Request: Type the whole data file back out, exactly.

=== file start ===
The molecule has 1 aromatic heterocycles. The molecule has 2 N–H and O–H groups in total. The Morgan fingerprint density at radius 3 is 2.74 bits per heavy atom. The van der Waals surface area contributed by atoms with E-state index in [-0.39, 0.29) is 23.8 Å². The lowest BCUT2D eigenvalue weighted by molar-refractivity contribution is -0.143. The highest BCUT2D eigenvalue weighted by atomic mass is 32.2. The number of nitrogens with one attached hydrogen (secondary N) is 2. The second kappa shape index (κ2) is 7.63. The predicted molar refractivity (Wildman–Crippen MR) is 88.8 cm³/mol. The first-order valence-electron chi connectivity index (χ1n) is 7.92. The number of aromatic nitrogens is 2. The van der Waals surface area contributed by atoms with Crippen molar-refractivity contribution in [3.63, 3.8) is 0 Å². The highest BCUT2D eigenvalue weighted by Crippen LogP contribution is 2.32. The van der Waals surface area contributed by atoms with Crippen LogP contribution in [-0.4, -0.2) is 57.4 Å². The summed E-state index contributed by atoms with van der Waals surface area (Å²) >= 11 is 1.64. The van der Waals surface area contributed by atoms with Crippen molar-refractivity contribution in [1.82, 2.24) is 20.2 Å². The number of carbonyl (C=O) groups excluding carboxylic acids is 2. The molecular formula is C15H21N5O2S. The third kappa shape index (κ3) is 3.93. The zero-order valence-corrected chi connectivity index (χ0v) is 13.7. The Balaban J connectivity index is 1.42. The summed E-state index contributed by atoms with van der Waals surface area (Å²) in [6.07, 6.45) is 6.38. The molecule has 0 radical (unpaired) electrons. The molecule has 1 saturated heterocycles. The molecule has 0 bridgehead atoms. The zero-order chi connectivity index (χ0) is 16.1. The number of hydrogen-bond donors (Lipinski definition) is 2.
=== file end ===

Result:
The molecule has 1 aromatic heterocycles. The molecule has 2 N–H and O–H groups in total. The Morgan fingerprint density at radius 3 is 2.74 bits per heavy atom. The van der Waals surface area contributed by atoms with E-state index in [-0.39, 0.29) is 23.8 Å². The lowest BCUT2D eigenvalue weighted by molar-refractivity contribution is -0.143. The highest BCUT2D eigenvalue weighted by atomic mass is 32.2. The number of nitrogens with one attached hydrogen (secondary N) is 2. The second kappa shape index (κ2) is 7.63. The predicted molar refractivity (Wildman–Crippen MR) is 88.8 cm³/mol. The first-order valence-electron chi connectivity index (χ1n) is 7.92. The number of aromatic nitrogens is 2. The van der Waals surface area contributed by atoms with Crippen molar-refractivity contribution in [3.63, 3.8) is 0 Å². The highest BCUT2D eigenvalue weighted by Crippen LogP contribution is 2.32. The van der Waals surface area contributed by atoms with Crippen LogP contribution in [-0.4, -0.2) is 57.4 Å². The summed E-state index contributed by atoms with van der Waals surface area (Å²) >= 11 is 1.64. The van der Waals surface area contributed by atoms with Crippen molar-refractivity contribution in [1.82, 2.24) is 20.2 Å². The number of carbonyl (C=O) groups excluding carboxylic acids is 2. The molecular formula is C15H21N5O2S. The third kappa shape index (κ3) is 3.93. The zero-order valence-corrected chi connectivity index (χ0v) is 13.7. The Balaban J connectivity index is 1.42. The summed E-state index contributed by atoms with van der Waals surface area (Å²) in [6.07, 6.45) is 6.38. The molecule has 0 radical (unpaired) electrons. The molecule has 1 saturated heterocycles. The molecule has 0 bridgehead atoms. The zero-order chi connectivity index (χ0) is 16.1. The number of hydrogen-bond donors (Lipinski definition) is 2.